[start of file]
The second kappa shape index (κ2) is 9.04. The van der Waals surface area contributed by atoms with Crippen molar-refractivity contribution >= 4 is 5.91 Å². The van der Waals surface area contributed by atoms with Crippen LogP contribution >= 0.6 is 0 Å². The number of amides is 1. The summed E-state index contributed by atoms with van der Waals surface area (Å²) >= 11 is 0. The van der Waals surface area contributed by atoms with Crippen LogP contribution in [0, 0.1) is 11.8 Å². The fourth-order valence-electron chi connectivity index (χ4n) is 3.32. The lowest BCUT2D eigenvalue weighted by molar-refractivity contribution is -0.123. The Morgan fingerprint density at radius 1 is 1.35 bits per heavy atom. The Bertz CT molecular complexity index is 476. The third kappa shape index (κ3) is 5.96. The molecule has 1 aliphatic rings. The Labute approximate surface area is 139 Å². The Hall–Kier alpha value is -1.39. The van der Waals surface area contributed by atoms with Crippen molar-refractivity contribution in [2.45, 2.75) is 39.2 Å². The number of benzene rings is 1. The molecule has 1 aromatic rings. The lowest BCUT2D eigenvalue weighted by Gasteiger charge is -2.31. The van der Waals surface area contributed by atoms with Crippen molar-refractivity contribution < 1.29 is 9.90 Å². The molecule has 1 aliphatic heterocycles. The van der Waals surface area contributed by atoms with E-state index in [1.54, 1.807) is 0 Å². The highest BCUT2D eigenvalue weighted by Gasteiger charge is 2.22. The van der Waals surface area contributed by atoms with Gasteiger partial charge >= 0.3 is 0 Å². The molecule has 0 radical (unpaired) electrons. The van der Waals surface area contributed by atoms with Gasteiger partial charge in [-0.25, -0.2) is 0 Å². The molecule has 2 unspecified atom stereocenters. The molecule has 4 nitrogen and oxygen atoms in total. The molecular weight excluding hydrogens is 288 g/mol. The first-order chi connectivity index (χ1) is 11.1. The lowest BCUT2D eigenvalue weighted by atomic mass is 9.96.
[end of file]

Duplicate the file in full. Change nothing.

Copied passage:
The second kappa shape index (κ2) is 9.04. The van der Waals surface area contributed by atoms with Crippen molar-refractivity contribution >= 4 is 5.91 Å². The van der Waals surface area contributed by atoms with Crippen LogP contribution >= 0.6 is 0 Å². The number of amides is 1. The summed E-state index contributed by atoms with van der Waals surface area (Å²) >= 11 is 0. The van der Waals surface area contributed by atoms with Crippen LogP contribution in [0, 0.1) is 11.8 Å². The fourth-order valence-electron chi connectivity index (χ4n) is 3.32. The lowest BCUT2D eigenvalue weighted by molar-refractivity contribution is -0.123. The Morgan fingerprint density at radius 1 is 1.35 bits per heavy atom. The Bertz CT molecular complexity index is 476. The third kappa shape index (κ3) is 5.96. The molecule has 1 aliphatic rings. The Labute approximate surface area is 139 Å². The Hall–Kier alpha value is -1.39. The van der Waals surface area contributed by atoms with Crippen molar-refractivity contribution in [2.45, 2.75) is 39.2 Å². The number of benzene rings is 1. The molecule has 1 aromatic rings. The lowest BCUT2D eigenvalue weighted by Gasteiger charge is -2.31. The van der Waals surface area contributed by atoms with Crippen molar-refractivity contribution < 1.29 is 9.90 Å². The molecule has 1 aliphatic heterocycles. The van der Waals surface area contributed by atoms with E-state index in [1.54, 1.807) is 0 Å². The highest BCUT2D eigenvalue weighted by Gasteiger charge is 2.22. The van der Waals surface area contributed by atoms with Gasteiger partial charge >= 0.3 is 0 Å². The molecule has 0 radical (unpaired) electrons. The van der Waals surface area contributed by atoms with Gasteiger partial charge in [-0.25, -0.2) is 0 Å². The molecule has 2 unspecified atom stereocenters. The molecule has 4 nitrogen and oxygen atoms in total. The molecular weight excluding hydrogens is 288 g/mol. The first-order chi connectivity index (χ1) is 11.1. The lowest BCUT2D eigenvalue weighted by atomic mass is 9.96.